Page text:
S U C K

"a fish, a barrel, and a smoking gun"
for 10 October 1996. Updated every WEEKDAY.
 

 
Hit & Run LV

 

[Rap]

Rock 'n' roll was selling

T-shirts long before it became

the lifestyle marketing hook of

choice for everything from beer

to cars (some of which sound

more like punk rock than others,

we guess), but Staten Island's

Wu-Tang Clan has broken new

ground by actually recording a

song specifically to promote

branded products. The song "Wu

Wear: The Garment Renaissance"

on the High School High movie

soundtrack pushes the Clan's

surprisingly extensive clothing

line (it even includes socks!)

partly by telling the story of a

young man who forever swears off

such brands as Benetton and

Tommy Hilfiger. We suppose it

promotes the movie too.

 

[Decorate]

"Brand Champions" was the theme

of the 87th Annual Association

of National Advertisers

conference, and who better to

address its final session than

"living brand" (her words, not

ours) Martha Stewart? Though

Stewart shared with the

no-doubt-dumbstruck audience how

"Martha Stewart the person built

Martha Stewart the brand," she

also strengthened everything her

name stands for in front of a

key audience. When the slide

projector became stuck during

her presentation, Stewart told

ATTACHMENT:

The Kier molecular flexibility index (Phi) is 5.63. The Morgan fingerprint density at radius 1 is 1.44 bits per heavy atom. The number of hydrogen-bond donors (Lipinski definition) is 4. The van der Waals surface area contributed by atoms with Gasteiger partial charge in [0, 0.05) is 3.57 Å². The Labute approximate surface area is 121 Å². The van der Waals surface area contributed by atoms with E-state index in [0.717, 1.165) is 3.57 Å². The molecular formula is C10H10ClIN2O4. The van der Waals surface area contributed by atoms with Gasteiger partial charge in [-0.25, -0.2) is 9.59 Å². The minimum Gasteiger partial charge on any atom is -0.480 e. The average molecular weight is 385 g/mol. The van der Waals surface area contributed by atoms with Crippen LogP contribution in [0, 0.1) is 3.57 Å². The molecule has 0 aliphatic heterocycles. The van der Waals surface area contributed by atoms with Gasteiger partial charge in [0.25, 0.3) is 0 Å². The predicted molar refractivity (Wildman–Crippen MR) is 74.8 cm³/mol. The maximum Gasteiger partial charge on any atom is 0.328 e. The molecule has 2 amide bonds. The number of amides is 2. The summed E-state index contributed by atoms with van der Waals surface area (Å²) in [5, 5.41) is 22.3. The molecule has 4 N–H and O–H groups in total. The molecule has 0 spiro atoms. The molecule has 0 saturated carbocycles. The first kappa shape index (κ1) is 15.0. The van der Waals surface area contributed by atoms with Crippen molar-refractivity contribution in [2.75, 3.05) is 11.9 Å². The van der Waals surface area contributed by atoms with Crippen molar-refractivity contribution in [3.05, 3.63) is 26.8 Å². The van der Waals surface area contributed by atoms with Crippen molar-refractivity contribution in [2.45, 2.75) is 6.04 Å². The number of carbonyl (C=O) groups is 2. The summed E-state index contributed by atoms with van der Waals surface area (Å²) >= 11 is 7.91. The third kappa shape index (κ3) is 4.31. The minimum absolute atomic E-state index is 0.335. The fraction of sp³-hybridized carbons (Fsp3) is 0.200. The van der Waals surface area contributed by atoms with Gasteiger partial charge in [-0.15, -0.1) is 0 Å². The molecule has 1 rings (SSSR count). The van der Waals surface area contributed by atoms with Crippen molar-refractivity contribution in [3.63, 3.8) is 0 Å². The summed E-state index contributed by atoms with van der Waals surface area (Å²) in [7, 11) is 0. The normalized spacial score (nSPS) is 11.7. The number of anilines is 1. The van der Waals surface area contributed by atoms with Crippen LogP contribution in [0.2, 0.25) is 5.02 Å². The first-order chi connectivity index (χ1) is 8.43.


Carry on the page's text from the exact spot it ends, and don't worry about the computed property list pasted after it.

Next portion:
the A/V squad the problem could

be fixed with a hairpin or

knife-point, according to The

New York Times. Now that's

living brand-building.

 

[TV2]

We knew the cable channel crunch

had reached really ridiculous

proportions when we saw as an ad

in The New York Times "an open

letter to Mayor Giuliani from

Joe Mannix." The letter -

cosigned by fellow faux-New

Yorkers Felix Unger, Arnold

Horshack, and Lucy and Ricky

Ricardo - urges Giuliani to

forgo adding another cable news

channel in favor of Viacom's

Nick at Nite's TV Land, a

channel "that lets you get away

from the news... [where] every

problem can be solved in half an

hour." Reluctant as we are to

take our public policy stances

from the Ricardos, we agree that

escapism needs a larger role in

our 500-channel future.

 

[AB]

How would you feel if you were

told that in 1995 alone,

would-be Rockefellers coughed up

almost $145 billion in charity

for the muddled masses? If you

were Capital Publishing, you

might feel like getting in on

the wide-pocketed action and

giving back a little to the

community (of billionaires) with

a new magazine: The American

Benefactor. With a theme

revolving loosely around giving

your money away - while slashing

your taxes - and sporting the

slightly-vague tagline of

"Making Wealth Work for You and

Society," one might forget that

this is a year when Medicaid and

welfare cuts failed to ignite

substantive outcry from the

electorate. But then again,

American Benefactor needs only

rattle its tin cup at the

Old-Money One Percent. Even if

they forego $1000/year

subscription conceits, they'll

still be able to offer potential

advertisers the Golden Ark of

demographics: pornographically

wealthy trust-funders who've run

out of ideas for spending their

pile.

 
 
 
courtesy of the Sucksters